So what happens - the keys are handed over to the admin, and then the admin generally is the one setting (or driving the set-up of any rules / policies)

In a large team, this is usually mitigated, as said admin is working with a team of peers, and has a supervisor who knows what's what

In anything other than a large team, the admin has a huge amount of responsibility that generally is not policed. it is that sort of admin that poses the most risk

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ATTACK OF THE DRONES: ‘Nefarious’ private use rising, says top Blighty copper

TheWeddingPhotographer

Re: That's Because...

Too true...

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UK urged to stop bigging up startups, feed 'growing' firms

TheWeddingPhotographer

Re: Agree

I was thinking that..

I was also thinking that some of the most talented programmers / IT bod's in the country allready live in a commutable distance of there too

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TheWeddingPhotographer

Re: Outside london?

On explaining to a shop assistant in London that (at the time) I lived in Aylesbury, I was then asked...

"What tube stop is Aylesbury"

I then explained that Aylesbury wasn't on the tubes and was in Buckinghamshire. the response was.

"Eeeewwww... Are you frightened of the cows, I would be"

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TheWeddingPhotographer

@ noxex

I get the sentiment, but just like in the UK Olympic program, there needs to be some strategy for it. (we could all learn a lot in the way we changed our approach to sports funding in the UK)

The skill, as any gardener will tell you is that you must select the very best seeds, and ruthlessly weed out the ones which will die early. Some things are not worth supporting.

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TheWeddingPhotographer

Agree

I agree.

Reward, promote and support success

Hold the hand of those with the fizz and exuberance of a of new idea.

As for the regional thing... Do not build more things in London - it is a hot, busy, overcrowded place already. The rest of the country is so overlooked in most areas.

On the whole, if new (big) developments were pushed into the regions - besides the local growth the country would benefit overall, as any sustained growth would have space to thrive (in all senses of the word)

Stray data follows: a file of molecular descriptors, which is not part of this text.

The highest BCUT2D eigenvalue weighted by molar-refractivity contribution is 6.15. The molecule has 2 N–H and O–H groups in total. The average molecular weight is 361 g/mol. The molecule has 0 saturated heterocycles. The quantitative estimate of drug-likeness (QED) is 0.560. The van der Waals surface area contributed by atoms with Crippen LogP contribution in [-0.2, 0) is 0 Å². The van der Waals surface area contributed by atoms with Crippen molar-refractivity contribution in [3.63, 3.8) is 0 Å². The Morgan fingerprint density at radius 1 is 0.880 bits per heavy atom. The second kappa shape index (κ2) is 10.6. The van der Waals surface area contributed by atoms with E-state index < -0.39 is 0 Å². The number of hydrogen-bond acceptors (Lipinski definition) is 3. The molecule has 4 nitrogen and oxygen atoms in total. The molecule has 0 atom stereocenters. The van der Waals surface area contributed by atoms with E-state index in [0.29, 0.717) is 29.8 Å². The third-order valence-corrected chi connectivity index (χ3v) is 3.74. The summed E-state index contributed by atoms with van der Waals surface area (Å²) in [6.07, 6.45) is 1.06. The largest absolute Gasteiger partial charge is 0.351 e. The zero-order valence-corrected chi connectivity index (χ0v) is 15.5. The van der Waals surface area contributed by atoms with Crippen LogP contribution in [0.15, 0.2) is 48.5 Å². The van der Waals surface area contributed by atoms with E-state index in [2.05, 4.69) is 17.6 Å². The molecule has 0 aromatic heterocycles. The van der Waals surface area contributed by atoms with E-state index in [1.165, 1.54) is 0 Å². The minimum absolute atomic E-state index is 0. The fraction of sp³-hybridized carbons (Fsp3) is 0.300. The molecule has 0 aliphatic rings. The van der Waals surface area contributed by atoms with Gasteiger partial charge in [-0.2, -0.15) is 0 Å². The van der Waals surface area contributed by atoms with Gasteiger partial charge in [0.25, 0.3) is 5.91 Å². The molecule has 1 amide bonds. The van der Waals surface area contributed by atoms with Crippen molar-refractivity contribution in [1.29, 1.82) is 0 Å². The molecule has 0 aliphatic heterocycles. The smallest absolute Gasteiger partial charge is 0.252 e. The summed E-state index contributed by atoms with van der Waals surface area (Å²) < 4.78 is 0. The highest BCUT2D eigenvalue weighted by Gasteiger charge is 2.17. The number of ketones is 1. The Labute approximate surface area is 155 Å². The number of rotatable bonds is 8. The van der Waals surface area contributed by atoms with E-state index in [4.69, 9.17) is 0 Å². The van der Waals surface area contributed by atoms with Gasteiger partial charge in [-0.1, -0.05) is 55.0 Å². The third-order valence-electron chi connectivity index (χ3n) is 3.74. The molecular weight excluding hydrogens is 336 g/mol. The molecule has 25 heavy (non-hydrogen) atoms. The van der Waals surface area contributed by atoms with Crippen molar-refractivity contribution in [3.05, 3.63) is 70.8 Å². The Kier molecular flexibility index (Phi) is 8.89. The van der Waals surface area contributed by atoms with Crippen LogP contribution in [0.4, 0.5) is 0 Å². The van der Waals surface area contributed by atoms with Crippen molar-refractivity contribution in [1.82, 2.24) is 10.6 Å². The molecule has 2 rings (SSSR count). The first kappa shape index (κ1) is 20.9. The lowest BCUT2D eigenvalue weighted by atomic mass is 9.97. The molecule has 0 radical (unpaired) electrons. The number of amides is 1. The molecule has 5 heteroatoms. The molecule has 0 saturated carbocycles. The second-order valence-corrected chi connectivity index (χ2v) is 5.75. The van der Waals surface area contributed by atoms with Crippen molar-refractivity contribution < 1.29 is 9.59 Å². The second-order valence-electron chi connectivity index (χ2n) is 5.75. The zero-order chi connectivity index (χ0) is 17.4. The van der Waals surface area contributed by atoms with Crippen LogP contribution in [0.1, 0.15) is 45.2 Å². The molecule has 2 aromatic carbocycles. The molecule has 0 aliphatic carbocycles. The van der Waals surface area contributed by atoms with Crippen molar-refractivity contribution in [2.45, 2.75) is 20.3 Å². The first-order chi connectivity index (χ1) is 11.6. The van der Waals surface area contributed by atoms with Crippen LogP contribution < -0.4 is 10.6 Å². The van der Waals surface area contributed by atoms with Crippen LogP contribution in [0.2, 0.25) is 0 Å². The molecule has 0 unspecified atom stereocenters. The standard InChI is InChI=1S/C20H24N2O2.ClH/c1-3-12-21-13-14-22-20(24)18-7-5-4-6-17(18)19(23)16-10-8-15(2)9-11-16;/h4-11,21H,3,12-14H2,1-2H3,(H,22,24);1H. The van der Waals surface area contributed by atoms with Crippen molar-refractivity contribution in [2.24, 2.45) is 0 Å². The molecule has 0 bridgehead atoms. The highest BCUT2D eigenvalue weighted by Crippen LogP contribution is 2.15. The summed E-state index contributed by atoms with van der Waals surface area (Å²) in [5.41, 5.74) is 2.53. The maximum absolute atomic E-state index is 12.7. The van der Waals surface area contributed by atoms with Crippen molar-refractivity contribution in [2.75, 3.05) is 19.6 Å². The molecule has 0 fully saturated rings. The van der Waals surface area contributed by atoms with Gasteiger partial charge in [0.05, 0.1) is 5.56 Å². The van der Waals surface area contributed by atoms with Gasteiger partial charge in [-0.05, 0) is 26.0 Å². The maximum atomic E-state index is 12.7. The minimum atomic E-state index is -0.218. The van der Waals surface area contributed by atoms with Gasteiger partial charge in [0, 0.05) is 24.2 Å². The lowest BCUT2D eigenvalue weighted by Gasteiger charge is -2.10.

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HPC bods boogie to 68 new Top500 hits at New Orleans show

TheWeddingPhotographer

Impressive stuff

Seriously impressive work. This stuff makes things like weather forecasts actually accurate, and the crunching in big science possible. Well done

Hint. Don't install Windows on one, it will for sure come to a grinding halt in 6 months, and want to restart when it decides it want to.

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Northern Ireland website leaves front door open, spills users' data

TheWeddingPhotographer

Re: Mission accomplished!!

The short-cut.. drink more Guiness. The more I drink, the better my Irish gets

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TheWeddingPhotographer

It was the advert hacked onto the side of the site that really unravelled the lack of security...

Ar mhaith leat mé a Tarmak do thiomáint

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NOKIA - Not FINNished yet! BEHOLD the somewhat DULL MYSTERY DEVICE!

TheWeddingPhotographer

Don Jolly - Eat your heart out

And then.. There was just the ringtone...

De da da da de da da da de de da

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Ofcom tackles complaint over Premier League footie TV rights

TheWeddingPhotographer

Re: Really?

next we will be talking about immigrants in football taking all the jobs of the locals!

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TheWeddingPhotographer

Well said. The same applies to F1, which after a lifetime of watching religiously, I now no longer watch

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MYSTERY Russian satellite: ORBITAL WEAPON? Sat GOBBLER? What?

TheWeddingPhotographer

Re: Expert opinion

Artistic.. (obviously)

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TheWeddingPhotographer

Ask them

Ask them, the answer will strike at least one possibility off the list.

Of course they may need to keep a track on thier fighter planes they keep flying about with no notice to ATC or similar

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China BLOCKS Verizon's EdgeCast before internet meeting

TheWeddingPhotographer

Re: Why on earth...

"It's like letting Russia host the worlds biggest gay-pride parade..."

That would be a great day for humanity... Very unlikely though

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TheWeddingPhotographer

Re: I disagree...